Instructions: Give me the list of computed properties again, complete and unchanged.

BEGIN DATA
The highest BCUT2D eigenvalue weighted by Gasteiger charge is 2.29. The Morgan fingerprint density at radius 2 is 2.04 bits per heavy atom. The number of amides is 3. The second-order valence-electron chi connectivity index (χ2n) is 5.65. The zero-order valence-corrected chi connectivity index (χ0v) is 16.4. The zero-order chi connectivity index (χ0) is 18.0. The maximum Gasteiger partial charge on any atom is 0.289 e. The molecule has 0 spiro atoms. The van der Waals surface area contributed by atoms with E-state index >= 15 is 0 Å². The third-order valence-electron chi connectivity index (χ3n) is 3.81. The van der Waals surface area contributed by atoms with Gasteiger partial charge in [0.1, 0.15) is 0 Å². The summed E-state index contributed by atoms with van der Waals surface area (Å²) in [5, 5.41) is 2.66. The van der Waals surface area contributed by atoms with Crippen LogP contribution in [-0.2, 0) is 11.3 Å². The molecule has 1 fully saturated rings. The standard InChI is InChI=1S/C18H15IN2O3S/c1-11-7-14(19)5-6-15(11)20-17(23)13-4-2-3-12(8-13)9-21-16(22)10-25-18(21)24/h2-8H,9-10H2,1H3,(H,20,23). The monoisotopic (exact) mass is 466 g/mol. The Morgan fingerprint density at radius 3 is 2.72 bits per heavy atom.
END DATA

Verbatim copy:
The highest BCUT2D eigenvalue weighted by Gasteiger charge is 2.29. The Morgan fingerprint density at radius 2 is 2.04 bits per heavy atom. The number of amides is 3. The second-order valence-electron chi connectivity index (χ2n) is 5.65. The zero-order valence-corrected chi connectivity index (χ0v) is 16.4. The zero-order chi connectivity index (χ0) is 18.0. The maximum Gasteiger partial charge on any atom is 0.289 e. The molecule has 0 spiro atoms. The van der Waals surface area contributed by atoms with E-state index >= 15 is 0 Å². The third-order valence-electron chi connectivity index (χ3n) is 3.81. The van der Waals surface area contributed by atoms with Gasteiger partial charge in [0.1, 0.15) is 0 Å². The summed E-state index contributed by atoms with van der Waals surface area (Å²) in [5, 5.41) is 2.66. The van der Waals surface area contributed by atoms with Crippen LogP contribution in [-0.2, 0) is 11.3 Å². The molecule has 1 fully saturated rings. The standard InChI is InChI=1S/C18H15IN2O3S/c1-11-7-14(19)5-6-15(11)20-17(23)13-4-2-3-12(8-13)9-21-16(22)10-25-18(21)24/h2-8H,9-10H2,1H3,(H,20,23). The monoisotopic (exact) mass is 466 g/mol. The Morgan fingerprint density at radius 3 is 2.72 bits per heavy atom.